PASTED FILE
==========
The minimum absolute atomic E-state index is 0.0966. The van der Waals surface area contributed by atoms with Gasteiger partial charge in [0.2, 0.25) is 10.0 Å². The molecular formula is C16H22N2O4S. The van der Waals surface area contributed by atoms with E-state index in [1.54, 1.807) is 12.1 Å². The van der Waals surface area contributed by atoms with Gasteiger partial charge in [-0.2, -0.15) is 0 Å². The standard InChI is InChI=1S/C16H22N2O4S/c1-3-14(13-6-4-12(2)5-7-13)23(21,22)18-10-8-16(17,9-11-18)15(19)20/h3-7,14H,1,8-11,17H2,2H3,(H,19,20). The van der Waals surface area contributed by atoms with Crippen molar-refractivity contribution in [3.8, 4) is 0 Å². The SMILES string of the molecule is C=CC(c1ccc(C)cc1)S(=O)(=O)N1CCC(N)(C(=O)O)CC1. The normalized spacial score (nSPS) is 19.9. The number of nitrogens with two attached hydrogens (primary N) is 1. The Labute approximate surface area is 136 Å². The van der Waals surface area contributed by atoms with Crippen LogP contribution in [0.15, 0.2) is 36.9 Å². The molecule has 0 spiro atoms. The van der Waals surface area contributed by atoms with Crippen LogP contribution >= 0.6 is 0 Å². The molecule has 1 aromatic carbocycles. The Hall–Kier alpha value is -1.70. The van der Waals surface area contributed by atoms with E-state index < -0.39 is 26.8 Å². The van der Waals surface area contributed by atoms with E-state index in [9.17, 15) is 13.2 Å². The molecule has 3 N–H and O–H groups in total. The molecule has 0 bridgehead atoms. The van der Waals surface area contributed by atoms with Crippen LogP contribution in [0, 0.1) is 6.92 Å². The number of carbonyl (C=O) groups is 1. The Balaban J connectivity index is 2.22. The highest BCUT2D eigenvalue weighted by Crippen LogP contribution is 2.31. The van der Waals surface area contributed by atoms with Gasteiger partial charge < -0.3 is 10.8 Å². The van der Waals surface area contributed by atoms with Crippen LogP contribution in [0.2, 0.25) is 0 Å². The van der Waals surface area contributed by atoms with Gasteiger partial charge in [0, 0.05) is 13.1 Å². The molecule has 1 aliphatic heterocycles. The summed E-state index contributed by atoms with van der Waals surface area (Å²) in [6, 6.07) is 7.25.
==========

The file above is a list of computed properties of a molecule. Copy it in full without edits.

The minimum absolute atomic E-state index is 0.0966. The van der Waals surface area contributed by atoms with Gasteiger partial charge in [0.2, 0.25) is 10.0 Å². The molecular formula is C16H22N2O4S. The van der Waals surface area contributed by atoms with E-state index in [1.54, 1.807) is 12.1 Å². The van der Waals surface area contributed by atoms with Gasteiger partial charge in [-0.2, -0.15) is 0 Å². The standard InChI is InChI=1S/C16H22N2O4S/c1-3-14(13-6-4-12(2)5-7-13)23(21,22)18-10-8-16(17,9-11-18)15(19)20/h3-7,14H,1,8-11,17H2,2H3,(H,19,20). The van der Waals surface area contributed by atoms with Crippen molar-refractivity contribution in [3.8, 4) is 0 Å². The SMILES string of the molecule is C=CC(c1ccc(C)cc1)S(=O)(=O)N1CCC(N)(C(=O)O)CC1. The normalized spacial score (nSPS) is 19.9. The number of nitrogens with two attached hydrogens (primary N) is 1. The Labute approximate surface area is 136 Å². The van der Waals surface area contributed by atoms with Crippen LogP contribution in [0.15, 0.2) is 36.9 Å². The molecule has 0 spiro atoms. The van der Waals surface area contributed by atoms with Crippen LogP contribution >= 0.6 is 0 Å². The molecule has 1 aromatic carbocycles. The Hall–Kier alpha value is -1.70. The van der Waals surface area contributed by atoms with E-state index < -0.39 is 26.8 Å². The van der Waals surface area contributed by atoms with E-state index in [9.17, 15) is 13.2 Å². The molecule has 3 N–H and O–H groups in total. The molecule has 0 bridgehead atoms. The van der Waals surface area contributed by atoms with Crippen LogP contribution in [0, 0.1) is 6.92 Å². The number of carbonyl (C=O) groups is 1. The Balaban J connectivity index is 2.22. The highest BCUT2D eigenvalue weighted by Crippen LogP contribution is 2.31. The van der Waals surface area contributed by atoms with Gasteiger partial charge < -0.3 is 10.8 Å². The van der Waals surface area contributed by atoms with Crippen LogP contribution in [0.2, 0.25) is 0 Å². The van der Waals surface area contributed by atoms with Gasteiger partial charge in [0, 0.05) is 13.1 Å². The molecule has 1 aliphatic heterocycles. The summed E-state index contributed by atoms with van der Waals surface area (Å²) in [6, 6.07) is 7.25.